20. SALD drew members' attention to Part 2 of Schedule 1 which set out the contents of a valuation report. Before deciding whether to grant an order for sale, the Lands Tribunal would have to settle any disputes as to the values of the respective properties of the majority owners and minority owners. SALD opined that the majority owners, in order to acquire the remaining undivided shares, would be expected to offer terms that were fair and reasonable to minority owners to avoid the need to make an application for a sale order in the first place and disputes in the valuation of properties, which would be both costly and time consuming. In this way, the interest of the minority owners could be protected.
21. As regards measures to prevent collusion in fixing the price of the lot at the auction, members noted that a reserve price would be determined by the Lands Tribunal which would take into account the redevelopment potential of the lot.
Effect of the Bill on comprehensive development
22. A member noted that the lot referred to in the Bill would cover Demarcation Districts which were common in the New Territories, in particular in Kam Tin where a lot could be divided into sections with undivided shares. He expressed concern about the effect of the Bill on owners of independent properties located in the same lot. He enquired whether these lots should be excluded from the application of the Bill.
|23. PAS/PEL assured members that in considering the merits of an application of a sale order, the Lands Tribunal had to be satisfied that certain conditions specified in clause 4(2) had been met. These included among others that the redevelopment of the lot was justified due to the age or state of repair of the existing development on the lot. The Administration considered that the Bill had provided sufficient flexibility to the Lands Tribunal to rule against possible frivolous use of the Bill. It agreed to clarify whether a lot with undivided shares but of a relatively large size and with independent houses constructed thereon was caught by the ambit of the Bill.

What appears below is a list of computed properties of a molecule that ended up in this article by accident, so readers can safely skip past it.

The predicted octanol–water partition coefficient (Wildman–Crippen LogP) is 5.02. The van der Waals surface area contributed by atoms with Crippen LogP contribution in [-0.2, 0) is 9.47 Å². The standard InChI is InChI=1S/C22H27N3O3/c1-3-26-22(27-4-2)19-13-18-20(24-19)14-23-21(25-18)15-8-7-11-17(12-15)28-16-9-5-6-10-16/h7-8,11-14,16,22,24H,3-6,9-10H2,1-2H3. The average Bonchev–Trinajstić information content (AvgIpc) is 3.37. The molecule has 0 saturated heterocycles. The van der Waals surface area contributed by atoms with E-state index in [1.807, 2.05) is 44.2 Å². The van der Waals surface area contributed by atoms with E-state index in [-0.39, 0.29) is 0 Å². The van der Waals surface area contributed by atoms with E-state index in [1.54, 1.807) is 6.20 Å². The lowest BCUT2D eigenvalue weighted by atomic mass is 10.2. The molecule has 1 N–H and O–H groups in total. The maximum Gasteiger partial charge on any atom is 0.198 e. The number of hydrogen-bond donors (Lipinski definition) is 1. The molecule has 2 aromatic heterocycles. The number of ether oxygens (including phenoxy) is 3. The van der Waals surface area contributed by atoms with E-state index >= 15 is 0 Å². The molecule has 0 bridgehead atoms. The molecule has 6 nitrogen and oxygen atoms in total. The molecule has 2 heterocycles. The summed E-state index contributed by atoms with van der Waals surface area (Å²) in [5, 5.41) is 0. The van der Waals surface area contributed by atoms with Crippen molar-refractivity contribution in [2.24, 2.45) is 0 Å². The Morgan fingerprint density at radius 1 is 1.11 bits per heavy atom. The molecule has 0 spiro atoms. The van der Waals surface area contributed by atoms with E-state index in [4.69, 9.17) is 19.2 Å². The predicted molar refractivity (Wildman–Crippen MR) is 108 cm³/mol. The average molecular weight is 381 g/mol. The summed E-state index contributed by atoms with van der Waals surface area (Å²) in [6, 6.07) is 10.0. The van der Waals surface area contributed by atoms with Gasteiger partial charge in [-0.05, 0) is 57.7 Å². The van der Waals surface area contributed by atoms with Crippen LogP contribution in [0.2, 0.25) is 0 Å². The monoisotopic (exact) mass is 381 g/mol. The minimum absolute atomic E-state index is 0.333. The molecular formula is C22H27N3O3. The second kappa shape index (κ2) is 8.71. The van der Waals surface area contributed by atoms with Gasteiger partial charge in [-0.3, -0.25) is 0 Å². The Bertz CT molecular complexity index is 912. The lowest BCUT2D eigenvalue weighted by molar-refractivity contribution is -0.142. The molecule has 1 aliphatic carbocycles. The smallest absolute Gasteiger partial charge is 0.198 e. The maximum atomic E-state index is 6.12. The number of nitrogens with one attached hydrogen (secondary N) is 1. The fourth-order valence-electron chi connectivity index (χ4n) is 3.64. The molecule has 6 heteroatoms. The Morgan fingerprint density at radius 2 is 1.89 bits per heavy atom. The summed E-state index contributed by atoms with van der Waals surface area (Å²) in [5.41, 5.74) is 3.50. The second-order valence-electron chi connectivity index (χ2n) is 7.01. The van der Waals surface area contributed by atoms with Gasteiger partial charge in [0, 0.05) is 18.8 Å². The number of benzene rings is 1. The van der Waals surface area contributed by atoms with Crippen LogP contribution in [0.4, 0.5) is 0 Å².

|24. A member pointed out that for the purposes of comprehensive redevelopment, consideration should be given to allowing a person(s) who owned an average of 90% of undivided shares of contiguous lots to apply for a sale order of the lots with a view to developing them as a package. In response, the Administration advised that, other than those classes of lots specified by the Chief Executive in Council, the Bill was not intended to apply to any lot in which the majority owners owned less than 90% of undivided shares. The member considered such an arrangement inconducive to comprehensive redevelopment.
25. Hon Ambrose LAU declared interest as a member of the LDC. He pointed out that once an area had been designated as a Comprehensive Development Area, the LDC might apply to the Executive Council to resume the land under the Crown Lands Resumption Ordinance. In response to members, the Administration agreed to provide information on some redevelopment projects undertaken by the LDC with regard to the percentage of shares of affected lots acquired by the LDC without resorting to the Crown Lands Resumption Ordinance. The Administration would confirm if there were cases in which the LDC had been unable to acquire any shares in a lot by negotiation and had to apply for resumption of the entire lot.
26. Members agreed on the following schedule of meetings -
- 16 February 1998 at 2:30 pm;
- 17 February 1998 at 8:30 am;
- 19 February 1998 at 8:30 am.
|27. Members agreed to invite the Law Society of Hong Kong, Hong Kong Institute of Surveyors, Hong Kong Institute of Planners, Real Estate Developers Association of Hong Kong to the meeting on 19 February 1998, and to issue a press release to invite public views on the Bill.
28. There being no other business, the meeting closed at 10:30 am.
Provisional Legislative Council Secretariat
11 June 1998